The client works with several large trading partners, each of which provides a consolidated monthly payment, along with a data file that is effectively the remittance advice for the payment, indicating how the check should be applied to thousands of customers. But this isn't a typical cash receipt. A single payment may be up to $4 million, and the remittance advice is a 140 megabyte text file containing 725,000 rows of detailed data relating to thousands of invoices. And that is just one of their trading partners.
The accounting staff have been manually processing these massive data files in Excel, manually entering thousands of transactions each month, then manually applying the payments to outstanding invoices, and then manually entering adjustments or memos for over-payments or under-payments. Due to the highly detailed format of the remittance data file and quirks in the data, there was no way to directly import the file using a tool like Integration Manager, and even if they did manage to import the cash receipts, they would still have to apply the payments and manually enter the adjustments.
Although I have developed automated integrations that can process tens of thousands of transactions over the course of a day, I don't think I've ever had to process hundreds of thousands of records at once--while a user was waiting and watching the user interface. It was obvious that performance was going to be a challenge.
I thought about a few different designs, and came to the conclusion that the best approach would be to get the raw data into a SQL table first, and then process it further from there. I briefly considered loading the entire file into memory and then import it, but I need to perform several operations and transformations on the data that would be impractical and inefficient using ADO.NET.
So, I need to load a 140 megabyte CSV file into SQL Server programmatically. Although I loved DTS, I am not a fan of SSIS, so programmatically running an SSIS job to bring the file in did not appeal to me--not worth the hassle. However, I do have a C# class that does an excellent job of parsing delimited text files, and is blazing fast (it can load the 140MB CSV file into memory in 2 seconds). So, I can read the text file and get it into a DataTable in memory, but then what? How do I push that massive data table into SQL?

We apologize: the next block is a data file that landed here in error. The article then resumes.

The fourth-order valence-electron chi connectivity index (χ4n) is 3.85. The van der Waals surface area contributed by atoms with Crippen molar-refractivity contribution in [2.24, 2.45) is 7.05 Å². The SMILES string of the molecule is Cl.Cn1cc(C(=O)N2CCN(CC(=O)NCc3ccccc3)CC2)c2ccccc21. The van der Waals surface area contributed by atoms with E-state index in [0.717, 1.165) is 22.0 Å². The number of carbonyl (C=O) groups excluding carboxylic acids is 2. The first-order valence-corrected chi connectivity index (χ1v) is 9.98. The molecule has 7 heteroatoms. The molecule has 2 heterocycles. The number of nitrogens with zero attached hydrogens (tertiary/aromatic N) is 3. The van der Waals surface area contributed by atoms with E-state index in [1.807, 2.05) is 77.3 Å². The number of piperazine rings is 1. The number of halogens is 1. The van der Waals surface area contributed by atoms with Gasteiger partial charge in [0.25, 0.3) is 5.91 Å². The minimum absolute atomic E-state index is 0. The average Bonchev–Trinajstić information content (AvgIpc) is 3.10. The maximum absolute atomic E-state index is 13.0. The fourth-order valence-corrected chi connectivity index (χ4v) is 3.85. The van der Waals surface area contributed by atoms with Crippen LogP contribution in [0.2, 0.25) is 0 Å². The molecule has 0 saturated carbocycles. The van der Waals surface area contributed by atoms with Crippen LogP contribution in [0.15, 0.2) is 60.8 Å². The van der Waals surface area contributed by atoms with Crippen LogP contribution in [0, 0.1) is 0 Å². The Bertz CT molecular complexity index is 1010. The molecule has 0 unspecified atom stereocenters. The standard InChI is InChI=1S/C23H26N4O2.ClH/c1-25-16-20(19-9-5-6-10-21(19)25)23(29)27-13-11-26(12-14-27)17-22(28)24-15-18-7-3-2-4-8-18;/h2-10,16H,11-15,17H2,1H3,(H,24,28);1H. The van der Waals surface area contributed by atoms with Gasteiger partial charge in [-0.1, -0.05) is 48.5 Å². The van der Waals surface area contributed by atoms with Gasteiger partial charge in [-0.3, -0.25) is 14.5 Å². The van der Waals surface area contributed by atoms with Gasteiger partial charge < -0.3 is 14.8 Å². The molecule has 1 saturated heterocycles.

Performing over 700,000 separate insert statements is clearly out of the question--I didn't even bother to test it since I knew that it would take far too long. I needed something faster...much faster...
After doing a little searching, I came across the .NET SqlClient SqlBulkCopy class. Faaaaantastic. All of the brains of the famous bcp utility, but in a stylish .NET package. Just 5 lines of code.
using (System.Data.SqlClient.SqlBulkCopy bulkcopy = new System.Data.SqlClient.SqlBulkCopy(gpConn))
bulkcopy.BulkCopyTimeout = 300;
bulkcopy.DestinationTableName = tableName;
With those few magical lines of code, SqlBulkCopy pushes all 725,000 records into SQL Server in 30 seconds (on my relatively modest virtual server).
Because the client (thankfully) doesn't want to actually import 725,000 separate cash receipts, they summarize the data by customer and month, which results in 2,100 summary cash receipts. Because I have the data in SQL now, I'm able to use a query to summarize the data. But even there I run into a performance issue.
Because there is so much data to summarize, my query initially took several minutes to run, and sometimes even caused my .NET app to receive a command timeout error. Having read many articles about SQL query optimization, I knew that my best bet was to create a covering index on my data table. Sure enough, after adding the covering index, the query dropped to 4 seconds.
So in roughly 45 seconds, the 140MB file is loaded and converted into 2,100 cash receipt transactions, ready to to be handed off to eConnect. eConnect then becomes the bottleneck, taking a few minutes to create the cash receipts, apply the payments to invoices, and then create debit and credit memos for any over or under payments.
Needless to say the customer is amazed and thrilled with the new solution. Compared to the manual process that they have been performing to get the data into GP, the custom integration is like magic.
Steve Endow is a Dynamics GP Certified Trainer and Dynamics GP Certified IT Professional in Los Angeles. He is also the owner of Precipio Services, which provides Dynamics GP integrations, customizations, and automation solutions.